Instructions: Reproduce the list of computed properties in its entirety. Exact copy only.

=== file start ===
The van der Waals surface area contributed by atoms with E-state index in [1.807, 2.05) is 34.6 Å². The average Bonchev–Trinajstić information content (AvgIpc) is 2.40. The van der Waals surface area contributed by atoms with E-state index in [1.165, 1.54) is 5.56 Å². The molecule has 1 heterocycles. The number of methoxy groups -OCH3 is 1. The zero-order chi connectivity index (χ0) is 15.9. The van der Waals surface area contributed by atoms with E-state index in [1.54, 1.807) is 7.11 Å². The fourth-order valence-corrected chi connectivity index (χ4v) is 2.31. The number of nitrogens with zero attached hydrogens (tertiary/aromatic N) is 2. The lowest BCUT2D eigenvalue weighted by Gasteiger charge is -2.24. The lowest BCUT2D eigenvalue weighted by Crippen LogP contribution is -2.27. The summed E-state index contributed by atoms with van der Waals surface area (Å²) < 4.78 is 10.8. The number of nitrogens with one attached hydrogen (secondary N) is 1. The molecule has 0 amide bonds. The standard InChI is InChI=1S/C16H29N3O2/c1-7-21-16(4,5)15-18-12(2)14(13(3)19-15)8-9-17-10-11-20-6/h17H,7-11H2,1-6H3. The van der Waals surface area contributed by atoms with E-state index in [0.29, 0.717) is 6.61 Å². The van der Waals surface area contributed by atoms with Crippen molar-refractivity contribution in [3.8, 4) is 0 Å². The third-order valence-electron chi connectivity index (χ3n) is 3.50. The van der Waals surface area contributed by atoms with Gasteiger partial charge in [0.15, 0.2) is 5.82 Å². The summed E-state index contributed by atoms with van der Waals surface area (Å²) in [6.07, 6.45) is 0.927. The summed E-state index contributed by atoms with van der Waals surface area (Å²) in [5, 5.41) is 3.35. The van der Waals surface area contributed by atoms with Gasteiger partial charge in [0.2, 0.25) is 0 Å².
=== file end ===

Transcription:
The van der Waals surface area contributed by atoms with E-state index in [1.807, 2.05) is 34.6 Å². The average Bonchev–Trinajstić information content (AvgIpc) is 2.40. The van der Waals surface area contributed by atoms with E-state index in [1.165, 1.54) is 5.56 Å². The molecule has 1 heterocycles. The number of methoxy groups -OCH3 is 1. The zero-order chi connectivity index (χ0) is 15.9. The van der Waals surface area contributed by atoms with E-state index in [1.54, 1.807) is 7.11 Å². The fourth-order valence-corrected chi connectivity index (χ4v) is 2.31. The number of nitrogens with zero attached hydrogens (tertiary/aromatic N) is 2. The lowest BCUT2D eigenvalue weighted by Gasteiger charge is -2.24. The lowest BCUT2D eigenvalue weighted by Crippen LogP contribution is -2.27. The summed E-state index contributed by atoms with van der Waals surface area (Å²) < 4.78 is 10.8. The number of nitrogens with one attached hydrogen (secondary N) is 1. The molecule has 0 amide bonds. The standard InChI is InChI=1S/C16H29N3O2/c1-7-21-16(4,5)15-18-12(2)14(13(3)19-15)8-9-17-10-11-20-6/h17H,7-11H2,1-6H3. The van der Waals surface area contributed by atoms with E-state index in [0.29, 0.717) is 6.61 Å². The van der Waals surface area contributed by atoms with Crippen molar-refractivity contribution in [3.8, 4) is 0 Å². The third-order valence-electron chi connectivity index (χ3n) is 3.50. The van der Waals surface area contributed by atoms with Gasteiger partial charge in [0.15, 0.2) is 5.82 Å². The summed E-state index contributed by atoms with van der Waals surface area (Å²) in [6.07, 6.45) is 0.927. The summed E-state index contributed by atoms with van der Waals surface area (Å²) in [5, 5.41) is 3.35. The van der Waals surface area contributed by atoms with Gasteiger partial charge in [0.2, 0.25) is 0 Å².